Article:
One Small Step

I was just a little too young to remember watching Neil Armstrong’s famous first step on the moon and his famous words, “That’s one small step for man, one giant leap for mankind.” However, watching later Apollo landings on television were among my earliest memories. From a young age, I was proud to be part of a species that had flown beyond the Earth and explored another world. Star Trek was on TV and I saw a direction humans might pursue. The space program was important in my house. My dad worked on the railroad but he understood how technology developed by NASA had far-reaching benefits. One of his friends worked at Goldstone Radar Tracking Station in Barstow, California and put together this display of Apollo patches for my dad. It hung in our living room when I was a kid and it hangs in my living room to this day.

In graduate school, I worked on a project automating a telescope to hunt for supernovae and dwarf novae. The computer we used was a Prime 300. The CPU cabinet was about the size of a refrigerator and it had four hard drives the size of small washing machines. I was smug in those days. I had a whole gigabyte of hard drive space to work with! In the same room as the supernova search computer were a bank of Apollo computers which had been purchased to record seismological data. In the 1980s, my Prime 300 was a primitive machine and the old Apollo machines looked like dinosaurs. I was amazed we had sent people to the moon using those ancient computers. It was a testament to how brilliant the people were who sent the first people to the moon.

In 2006, my wife and I had the opportunity to volunteer at the Ansari X-Prize Competition. What’s more, my daughter’s school class had a chance to spend the day watching the events. We saw demonstrations of updated lunar landing vehicles. We even got to see one of them lift off, fly a short distance, and land again. We met people working on space elevator technology. The highlight of the day was getting to hear Buzz Aldrin speak. My daughter’s class got to sit right up front. My daughter is the kid in the red baseball cap in the photo. Aldrin recounted his experiences training for the lunar mission and actually landing on the moon.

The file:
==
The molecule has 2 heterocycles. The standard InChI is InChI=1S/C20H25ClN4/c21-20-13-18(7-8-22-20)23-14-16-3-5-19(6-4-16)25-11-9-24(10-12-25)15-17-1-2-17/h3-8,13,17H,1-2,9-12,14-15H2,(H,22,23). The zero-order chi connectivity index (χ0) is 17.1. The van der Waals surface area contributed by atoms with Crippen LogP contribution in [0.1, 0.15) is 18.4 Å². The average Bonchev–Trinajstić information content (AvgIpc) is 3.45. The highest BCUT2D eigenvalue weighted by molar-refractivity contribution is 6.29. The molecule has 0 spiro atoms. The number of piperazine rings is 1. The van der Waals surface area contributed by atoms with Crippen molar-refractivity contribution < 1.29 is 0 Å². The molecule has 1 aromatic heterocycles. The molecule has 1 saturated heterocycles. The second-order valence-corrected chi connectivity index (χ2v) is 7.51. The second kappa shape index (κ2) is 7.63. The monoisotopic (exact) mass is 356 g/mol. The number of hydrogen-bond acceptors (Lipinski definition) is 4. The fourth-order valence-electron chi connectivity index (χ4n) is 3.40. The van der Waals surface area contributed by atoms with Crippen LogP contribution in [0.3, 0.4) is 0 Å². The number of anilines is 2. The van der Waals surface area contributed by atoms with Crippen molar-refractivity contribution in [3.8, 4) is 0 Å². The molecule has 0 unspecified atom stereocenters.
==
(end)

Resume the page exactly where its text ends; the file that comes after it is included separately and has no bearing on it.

Today, on this 50th anniversary of the Apollo 11 landing on the moon, I find myself reflecting on these experiences. I want to see humans continue the exploration of space. We’re doing great things with unmanned probes, but there’s so much more we could do if we had humans out in the solar system learning about our corner of the universe. We did great things fifty years ago and our technology is improving. We should continue to do great things. For those who suggest we have too many problems on Earth to spend time exploring space, I say we have an Earth with over seven billion people. Many of them are brilliant, strong, and brave. We can and should work on more than one problem at once. Our real enemies in this endeavor are greed and fear. If we defeat them, we’ve earned the stars.

14 comments on “One Small Step

  1. DAVID RILEY says:

    I am a little bit older than you are and remember the event quite clearly. I’ve been a little disappointed with the overall tepid interest folks seem to have for the 50th anniversary. If anyone’s interested, I ramble on about the moon landing on my blog blog.davidbriley.net